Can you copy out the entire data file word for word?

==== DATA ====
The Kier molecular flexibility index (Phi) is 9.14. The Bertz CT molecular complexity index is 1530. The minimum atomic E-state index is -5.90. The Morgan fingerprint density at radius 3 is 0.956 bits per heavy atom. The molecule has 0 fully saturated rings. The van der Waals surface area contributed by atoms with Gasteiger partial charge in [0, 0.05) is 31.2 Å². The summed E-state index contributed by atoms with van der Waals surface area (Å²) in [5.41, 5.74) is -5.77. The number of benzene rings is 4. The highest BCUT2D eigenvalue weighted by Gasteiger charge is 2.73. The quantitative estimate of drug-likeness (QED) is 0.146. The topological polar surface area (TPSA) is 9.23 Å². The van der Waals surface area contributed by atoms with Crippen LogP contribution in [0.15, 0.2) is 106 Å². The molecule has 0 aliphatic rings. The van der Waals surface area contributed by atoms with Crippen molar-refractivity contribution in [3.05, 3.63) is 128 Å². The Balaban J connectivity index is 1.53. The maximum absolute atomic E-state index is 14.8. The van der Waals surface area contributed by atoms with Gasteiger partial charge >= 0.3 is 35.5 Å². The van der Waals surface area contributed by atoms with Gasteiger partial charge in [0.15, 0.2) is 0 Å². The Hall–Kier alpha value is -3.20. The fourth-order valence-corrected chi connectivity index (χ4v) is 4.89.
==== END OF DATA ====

The Kier molecular flexibility index (Phi) is 9.14. The Bertz CT molecular complexity index is 1530. The minimum atomic E-state index is -5.90. The Morgan fingerprint density at radius 3 is 0.956 bits per heavy atom. The molecule has 0 fully saturated rings. The van der Waals surface area contributed by atoms with Gasteiger partial charge in [0, 0.05) is 31.2 Å². The summed E-state index contributed by atoms with van der Waals surface area (Å²) in [5.41, 5.74) is -5.77. The number of benzene rings is 4. The highest BCUT2D eigenvalue weighted by Gasteiger charge is 2.73. The quantitative estimate of drug-likeness (QED) is 0.146. The topological polar surface area (TPSA) is 9.23 Å². The van der Waals surface area contributed by atoms with Crippen LogP contribution in [0.15, 0.2) is 106 Å². The molecule has 0 aliphatic rings. The van der Waals surface area contributed by atoms with Crippen molar-refractivity contribution in [3.05, 3.63) is 128 Å². The Balaban J connectivity index is 1.53. The maximum absolute atomic E-state index is 14.8. The van der Waals surface area contributed by atoms with Gasteiger partial charge >= 0.3 is 35.5 Å². The van der Waals surface area contributed by atoms with Gasteiger partial charge in [0.15, 0.2) is 0 Å². The Hall–Kier alpha value is -3.20. The fourth-order valence-corrected chi connectivity index (χ4v) is 4.89.